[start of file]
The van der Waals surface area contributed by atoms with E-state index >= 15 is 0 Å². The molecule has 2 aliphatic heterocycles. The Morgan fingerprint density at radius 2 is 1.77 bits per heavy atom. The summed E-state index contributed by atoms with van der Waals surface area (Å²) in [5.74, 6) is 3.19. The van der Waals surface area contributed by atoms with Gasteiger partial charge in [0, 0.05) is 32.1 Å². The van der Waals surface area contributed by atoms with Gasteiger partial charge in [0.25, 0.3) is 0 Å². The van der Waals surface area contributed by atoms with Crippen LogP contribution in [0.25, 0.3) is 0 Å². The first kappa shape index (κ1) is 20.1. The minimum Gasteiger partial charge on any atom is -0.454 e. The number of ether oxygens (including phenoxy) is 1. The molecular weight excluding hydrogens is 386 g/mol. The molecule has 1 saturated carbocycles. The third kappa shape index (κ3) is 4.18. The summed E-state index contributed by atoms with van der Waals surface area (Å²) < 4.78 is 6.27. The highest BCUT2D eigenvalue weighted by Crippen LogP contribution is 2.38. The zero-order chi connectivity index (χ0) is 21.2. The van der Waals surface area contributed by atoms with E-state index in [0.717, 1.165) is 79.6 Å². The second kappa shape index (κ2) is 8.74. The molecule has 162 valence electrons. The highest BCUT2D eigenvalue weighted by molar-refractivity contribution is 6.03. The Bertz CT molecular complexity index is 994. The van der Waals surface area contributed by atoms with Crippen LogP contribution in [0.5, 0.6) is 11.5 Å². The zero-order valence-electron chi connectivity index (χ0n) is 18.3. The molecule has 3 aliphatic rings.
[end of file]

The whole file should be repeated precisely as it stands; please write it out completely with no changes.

The van der Waals surface area contributed by atoms with E-state index >= 15 is 0 Å². The molecule has 2 aliphatic heterocycles. The Morgan fingerprint density at radius 2 is 1.77 bits per heavy atom. The summed E-state index contributed by atoms with van der Waals surface area (Å²) in [5.74, 6) is 3.19. The van der Waals surface area contributed by atoms with Gasteiger partial charge in [0, 0.05) is 32.1 Å². The van der Waals surface area contributed by atoms with Gasteiger partial charge in [0.25, 0.3) is 0 Å². The van der Waals surface area contributed by atoms with Crippen LogP contribution in [0.25, 0.3) is 0 Å². The first kappa shape index (κ1) is 20.1. The minimum Gasteiger partial charge on any atom is -0.454 e. The number of ether oxygens (including phenoxy) is 1. The molecular weight excluding hydrogens is 386 g/mol. The molecule has 1 saturated carbocycles. The third kappa shape index (κ3) is 4.18. The summed E-state index contributed by atoms with van der Waals surface area (Å²) < 4.78 is 6.27. The highest BCUT2D eigenvalue weighted by Crippen LogP contribution is 2.38. The zero-order chi connectivity index (χ0) is 21.2. The van der Waals surface area contributed by atoms with E-state index in [0.717, 1.165) is 79.6 Å². The second kappa shape index (κ2) is 8.74. The molecule has 162 valence electrons. The highest BCUT2D eigenvalue weighted by molar-refractivity contribution is 6.03. The Bertz CT molecular complexity index is 994. The van der Waals surface area contributed by atoms with Crippen LogP contribution in [0.5, 0.6) is 11.5 Å². The zero-order valence-electron chi connectivity index (χ0n) is 18.3. The molecule has 3 aliphatic rings.